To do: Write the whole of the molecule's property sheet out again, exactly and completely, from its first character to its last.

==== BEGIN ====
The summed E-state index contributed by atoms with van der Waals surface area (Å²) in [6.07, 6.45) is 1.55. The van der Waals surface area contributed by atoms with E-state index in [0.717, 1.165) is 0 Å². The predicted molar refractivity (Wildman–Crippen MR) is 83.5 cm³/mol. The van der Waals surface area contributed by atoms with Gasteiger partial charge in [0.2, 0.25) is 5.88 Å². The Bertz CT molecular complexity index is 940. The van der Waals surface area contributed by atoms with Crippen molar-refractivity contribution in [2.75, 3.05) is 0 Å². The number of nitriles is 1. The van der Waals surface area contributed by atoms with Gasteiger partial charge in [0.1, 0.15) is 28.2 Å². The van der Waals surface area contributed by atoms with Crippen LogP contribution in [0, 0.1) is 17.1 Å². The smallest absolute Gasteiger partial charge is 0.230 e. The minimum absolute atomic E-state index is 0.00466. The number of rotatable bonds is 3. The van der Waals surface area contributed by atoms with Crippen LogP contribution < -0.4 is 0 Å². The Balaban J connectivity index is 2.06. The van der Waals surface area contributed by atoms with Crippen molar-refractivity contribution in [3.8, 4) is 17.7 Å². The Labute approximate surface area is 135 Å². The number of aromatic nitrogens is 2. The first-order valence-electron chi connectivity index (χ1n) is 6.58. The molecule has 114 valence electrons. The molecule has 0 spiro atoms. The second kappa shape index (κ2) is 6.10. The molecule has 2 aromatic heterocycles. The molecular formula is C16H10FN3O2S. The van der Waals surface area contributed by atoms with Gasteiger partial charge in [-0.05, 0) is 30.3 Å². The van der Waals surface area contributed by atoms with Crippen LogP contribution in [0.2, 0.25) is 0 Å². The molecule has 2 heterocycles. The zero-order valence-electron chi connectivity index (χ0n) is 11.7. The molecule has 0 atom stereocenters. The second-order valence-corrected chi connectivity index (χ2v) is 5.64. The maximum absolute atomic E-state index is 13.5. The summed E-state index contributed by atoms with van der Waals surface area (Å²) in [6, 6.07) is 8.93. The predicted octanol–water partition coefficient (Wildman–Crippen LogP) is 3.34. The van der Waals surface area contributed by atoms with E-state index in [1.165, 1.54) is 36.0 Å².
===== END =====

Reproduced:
The summed E-state index contributed by atoms with van der Waals surface area (Å²) in [6.07, 6.45) is 1.55. The van der Waals surface area contributed by atoms with E-state index in [0.717, 1.165) is 0 Å². The predicted molar refractivity (Wildman–Crippen MR) is 83.5 cm³/mol. The van der Waals surface area contributed by atoms with Gasteiger partial charge in [0.2, 0.25) is 5.88 Å². The Bertz CT molecular complexity index is 940. The van der Waals surface area contributed by atoms with Crippen molar-refractivity contribution in [2.75, 3.05) is 0 Å². The number of nitriles is 1. The van der Waals surface area contributed by atoms with Gasteiger partial charge in [0.1, 0.15) is 28.2 Å². The van der Waals surface area contributed by atoms with Crippen LogP contribution in [0, 0.1) is 17.1 Å². The smallest absolute Gasteiger partial charge is 0.230 e. The minimum absolute atomic E-state index is 0.00466. The number of rotatable bonds is 3. The van der Waals surface area contributed by atoms with Crippen LogP contribution < -0.4 is 0 Å². The Balaban J connectivity index is 2.06. The van der Waals surface area contributed by atoms with Crippen molar-refractivity contribution in [3.8, 4) is 17.7 Å². The Labute approximate surface area is 135 Å². The number of aromatic nitrogens is 2. The first-order valence-electron chi connectivity index (χ1n) is 6.58. The molecule has 114 valence electrons. The molecule has 0 spiro atoms. The second kappa shape index (κ2) is 6.10. The molecule has 2 aromatic heterocycles. The molecular formula is C16H10FN3O2S. The van der Waals surface area contributed by atoms with Gasteiger partial charge in [-0.05, 0) is 30.3 Å². The van der Waals surface area contributed by atoms with Crippen LogP contribution in [0.2, 0.25) is 0 Å². The molecule has 2 heterocycles. The zero-order valence-electron chi connectivity index (χ0n) is 11.7. The molecule has 0 atom stereocenters. The second-order valence-corrected chi connectivity index (χ2v) is 5.64. The maximum absolute atomic E-state index is 13.5. The summed E-state index contributed by atoms with van der Waals surface area (Å²) in [6, 6.07) is 8.93. The predicted octanol–water partition coefficient (Wildman–Crippen LogP) is 3.34. The van der Waals surface area contributed by atoms with E-state index in [1.165, 1.54) is 36.0 Å².